VILLAR

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The project contain two parts: an interactive installation for 6 projectors and an interactive documentary DVD.

The project contain two parts: an interactive installation for 6 projectors and an interactive documentary DVD.

During the Spanish Civil War in the 1930s in the remote mountain village of Villar del Cobo, the children of the Martinez Lopez family were separated from each other. Their father had died some years earlier, and when their mother, Manuela, was hospitalized for a time, two of the children, Ernesto and Cristobalina, were placed in a childrens home in a nearby town. Before their mother was able to bring the two children home again, Cristobalina was adopted by a Norwegian relief worker. Cristobalina later married a Dane and did not see her Spanish family again until 1962, after a chance encounter on the Faeroe Islands with a notary from the region near Villar del Cobo.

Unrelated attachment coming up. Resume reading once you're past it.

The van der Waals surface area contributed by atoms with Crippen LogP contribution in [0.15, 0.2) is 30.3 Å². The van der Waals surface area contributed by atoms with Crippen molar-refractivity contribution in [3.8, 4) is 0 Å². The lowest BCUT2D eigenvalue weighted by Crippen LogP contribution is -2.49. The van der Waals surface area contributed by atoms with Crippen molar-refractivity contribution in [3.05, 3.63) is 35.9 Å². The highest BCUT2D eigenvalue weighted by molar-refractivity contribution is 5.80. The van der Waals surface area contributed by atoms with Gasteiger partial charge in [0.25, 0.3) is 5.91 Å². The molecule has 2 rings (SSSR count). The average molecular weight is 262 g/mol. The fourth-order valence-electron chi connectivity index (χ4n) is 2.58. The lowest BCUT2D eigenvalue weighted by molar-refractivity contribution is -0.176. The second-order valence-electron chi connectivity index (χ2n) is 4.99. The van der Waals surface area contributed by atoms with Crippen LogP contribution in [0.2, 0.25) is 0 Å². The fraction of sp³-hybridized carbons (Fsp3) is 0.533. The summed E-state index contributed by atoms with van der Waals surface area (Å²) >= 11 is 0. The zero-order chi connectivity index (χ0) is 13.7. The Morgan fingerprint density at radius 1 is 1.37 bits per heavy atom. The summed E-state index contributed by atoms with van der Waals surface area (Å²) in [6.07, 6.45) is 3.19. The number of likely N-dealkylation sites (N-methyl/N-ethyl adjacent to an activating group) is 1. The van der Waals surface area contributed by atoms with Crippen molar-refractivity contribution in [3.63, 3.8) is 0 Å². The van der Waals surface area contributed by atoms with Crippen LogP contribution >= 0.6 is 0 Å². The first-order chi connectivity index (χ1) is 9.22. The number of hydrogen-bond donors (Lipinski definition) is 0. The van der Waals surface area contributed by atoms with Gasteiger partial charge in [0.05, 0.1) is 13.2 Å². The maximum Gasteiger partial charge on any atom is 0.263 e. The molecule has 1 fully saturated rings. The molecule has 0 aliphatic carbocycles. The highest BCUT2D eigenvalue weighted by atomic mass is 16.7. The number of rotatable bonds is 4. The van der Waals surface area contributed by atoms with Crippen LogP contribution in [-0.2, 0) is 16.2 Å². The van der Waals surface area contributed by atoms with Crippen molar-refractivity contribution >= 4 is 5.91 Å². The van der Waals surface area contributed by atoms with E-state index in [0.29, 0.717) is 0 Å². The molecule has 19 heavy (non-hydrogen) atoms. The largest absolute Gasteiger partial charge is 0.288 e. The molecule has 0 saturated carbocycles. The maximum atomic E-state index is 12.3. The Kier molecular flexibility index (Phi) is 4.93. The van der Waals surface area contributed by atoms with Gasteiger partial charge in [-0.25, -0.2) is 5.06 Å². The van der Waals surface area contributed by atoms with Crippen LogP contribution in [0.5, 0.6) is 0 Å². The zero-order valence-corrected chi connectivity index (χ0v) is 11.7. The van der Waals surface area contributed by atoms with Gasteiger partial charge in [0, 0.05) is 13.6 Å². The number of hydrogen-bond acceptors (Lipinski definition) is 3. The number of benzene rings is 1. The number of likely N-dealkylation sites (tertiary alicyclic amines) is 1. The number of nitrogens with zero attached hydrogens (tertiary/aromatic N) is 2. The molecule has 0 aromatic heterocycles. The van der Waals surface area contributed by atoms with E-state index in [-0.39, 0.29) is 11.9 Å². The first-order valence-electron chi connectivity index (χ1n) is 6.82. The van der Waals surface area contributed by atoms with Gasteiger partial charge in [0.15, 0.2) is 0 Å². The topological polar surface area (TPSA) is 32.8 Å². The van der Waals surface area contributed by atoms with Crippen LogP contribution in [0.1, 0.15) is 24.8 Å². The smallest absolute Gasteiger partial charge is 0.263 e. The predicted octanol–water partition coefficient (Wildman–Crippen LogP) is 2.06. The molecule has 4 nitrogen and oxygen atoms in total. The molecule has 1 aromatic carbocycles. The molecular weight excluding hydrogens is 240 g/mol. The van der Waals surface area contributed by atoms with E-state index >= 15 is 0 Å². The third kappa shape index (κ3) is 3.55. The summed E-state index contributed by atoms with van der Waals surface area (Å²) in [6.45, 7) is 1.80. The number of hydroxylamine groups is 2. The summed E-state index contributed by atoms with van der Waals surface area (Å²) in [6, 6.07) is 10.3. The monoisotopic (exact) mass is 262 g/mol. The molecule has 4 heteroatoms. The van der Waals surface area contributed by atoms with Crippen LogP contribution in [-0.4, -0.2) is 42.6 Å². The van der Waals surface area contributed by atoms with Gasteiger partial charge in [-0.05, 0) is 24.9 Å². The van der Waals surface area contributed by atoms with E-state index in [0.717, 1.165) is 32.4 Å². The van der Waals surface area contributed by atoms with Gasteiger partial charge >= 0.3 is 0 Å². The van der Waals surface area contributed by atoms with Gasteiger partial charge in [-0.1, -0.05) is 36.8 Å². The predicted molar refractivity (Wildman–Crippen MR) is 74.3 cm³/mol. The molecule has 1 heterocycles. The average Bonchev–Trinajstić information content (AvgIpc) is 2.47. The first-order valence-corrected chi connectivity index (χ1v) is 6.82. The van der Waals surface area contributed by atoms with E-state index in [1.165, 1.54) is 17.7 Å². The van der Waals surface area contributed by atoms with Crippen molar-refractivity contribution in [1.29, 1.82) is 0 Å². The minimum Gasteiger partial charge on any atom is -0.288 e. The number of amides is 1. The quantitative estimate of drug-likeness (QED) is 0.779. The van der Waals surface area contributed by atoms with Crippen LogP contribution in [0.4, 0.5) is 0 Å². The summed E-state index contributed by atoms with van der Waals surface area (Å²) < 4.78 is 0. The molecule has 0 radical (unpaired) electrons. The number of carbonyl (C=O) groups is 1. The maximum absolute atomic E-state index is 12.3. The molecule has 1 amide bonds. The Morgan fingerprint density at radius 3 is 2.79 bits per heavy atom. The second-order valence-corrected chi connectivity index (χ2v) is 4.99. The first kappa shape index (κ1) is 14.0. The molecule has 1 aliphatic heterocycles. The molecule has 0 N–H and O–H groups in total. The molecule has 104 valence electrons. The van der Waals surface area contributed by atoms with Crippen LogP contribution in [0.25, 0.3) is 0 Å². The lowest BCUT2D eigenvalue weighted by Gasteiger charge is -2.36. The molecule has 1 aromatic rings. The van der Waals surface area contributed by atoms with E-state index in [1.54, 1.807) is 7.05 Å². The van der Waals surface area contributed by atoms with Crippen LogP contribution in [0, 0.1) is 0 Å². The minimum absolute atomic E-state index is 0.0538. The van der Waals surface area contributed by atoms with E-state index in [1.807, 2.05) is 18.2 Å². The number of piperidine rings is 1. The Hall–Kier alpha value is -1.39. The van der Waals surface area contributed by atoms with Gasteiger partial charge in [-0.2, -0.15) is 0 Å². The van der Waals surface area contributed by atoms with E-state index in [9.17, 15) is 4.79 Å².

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In the DVD version of VILLAR – Manuelas Children, elements from the linear narrative form have been combined with the interactive possibilities in the digital format. The DVD is an artistic documentary that allow the viewer to move freely between the stories of the 4 protagonists.

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The installation VILLAR is shown as 6 large scale projections and gives an overall impression of the characters in the story and the village Villar del Cobo in Spain, where the story took its starting point in 1934.
The interaction activated by the spectator will determine his or hers experience of the installation and the story. The story is thus broken up and it is the spectator who chooses the collation of the sequences, the course of action and the velocity of the perception. This will be determined by the conscious choice of standing point in the installation, but also by the coincidental moment in which the viewer enters the installation. Time and space are tools which have consequences for the narrative style and the content. The spectator enters a different time and a different space – and is surrounded by this on all sides.

Eva Koch © 2001

Text by Mai Misfeldt